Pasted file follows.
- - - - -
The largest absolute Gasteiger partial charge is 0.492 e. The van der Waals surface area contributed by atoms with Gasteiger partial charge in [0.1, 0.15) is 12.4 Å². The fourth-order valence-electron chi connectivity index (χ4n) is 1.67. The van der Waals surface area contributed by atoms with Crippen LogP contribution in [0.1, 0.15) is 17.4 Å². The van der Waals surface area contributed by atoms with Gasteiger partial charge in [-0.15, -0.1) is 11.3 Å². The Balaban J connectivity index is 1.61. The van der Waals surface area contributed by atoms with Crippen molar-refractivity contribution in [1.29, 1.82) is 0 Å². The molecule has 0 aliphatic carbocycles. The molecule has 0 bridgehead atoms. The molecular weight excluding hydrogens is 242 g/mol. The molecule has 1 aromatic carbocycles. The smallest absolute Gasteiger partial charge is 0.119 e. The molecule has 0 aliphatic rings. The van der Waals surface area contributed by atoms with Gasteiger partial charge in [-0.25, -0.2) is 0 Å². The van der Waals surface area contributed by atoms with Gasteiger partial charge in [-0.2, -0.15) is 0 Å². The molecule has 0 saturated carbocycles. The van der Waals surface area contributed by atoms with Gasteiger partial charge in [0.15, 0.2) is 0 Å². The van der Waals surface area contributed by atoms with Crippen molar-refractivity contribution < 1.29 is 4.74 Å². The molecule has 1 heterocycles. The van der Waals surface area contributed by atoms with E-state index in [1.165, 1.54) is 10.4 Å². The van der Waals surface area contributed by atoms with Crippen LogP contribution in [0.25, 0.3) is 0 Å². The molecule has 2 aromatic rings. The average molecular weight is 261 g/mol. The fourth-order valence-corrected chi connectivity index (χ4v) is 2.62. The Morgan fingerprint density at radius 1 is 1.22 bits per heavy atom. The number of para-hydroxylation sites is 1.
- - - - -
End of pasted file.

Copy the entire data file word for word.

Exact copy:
The largest absolute Gasteiger partial charge is 0.492 e. The van der Waals surface area contributed by atoms with Gasteiger partial charge in [0.1, 0.15) is 12.4 Å². The fourth-order valence-electron chi connectivity index (χ4n) is 1.67. The van der Waals surface area contributed by atoms with Crippen LogP contribution in [0.1, 0.15) is 17.4 Å². The van der Waals surface area contributed by atoms with Gasteiger partial charge in [-0.15, -0.1) is 11.3 Å². The Balaban J connectivity index is 1.61. The van der Waals surface area contributed by atoms with Crippen molar-refractivity contribution in [1.29, 1.82) is 0 Å². The molecule has 0 aliphatic carbocycles. The molecule has 0 bridgehead atoms. The molecular weight excluding hydrogens is 242 g/mol. The molecule has 1 aromatic carbocycles. The smallest absolute Gasteiger partial charge is 0.119 e. The molecule has 0 aliphatic rings. The van der Waals surface area contributed by atoms with Gasteiger partial charge in [-0.25, -0.2) is 0 Å². The van der Waals surface area contributed by atoms with Gasteiger partial charge in [-0.2, -0.15) is 0 Å². The molecule has 0 saturated carbocycles. The van der Waals surface area contributed by atoms with Gasteiger partial charge in [0.15, 0.2) is 0 Å². The van der Waals surface area contributed by atoms with Crippen molar-refractivity contribution < 1.29 is 4.74 Å². The molecule has 1 heterocycles. The van der Waals surface area contributed by atoms with E-state index in [1.165, 1.54) is 10.4 Å². The van der Waals surface area contributed by atoms with Crippen LogP contribution in [0.25, 0.3) is 0 Å². The molecule has 2 aromatic rings. The average molecular weight is 261 g/mol. The fourth-order valence-corrected chi connectivity index (χ4v) is 2.62. The Morgan fingerprint density at radius 1 is 1.22 bits per heavy atom. The number of para-hydroxylation sites is 1.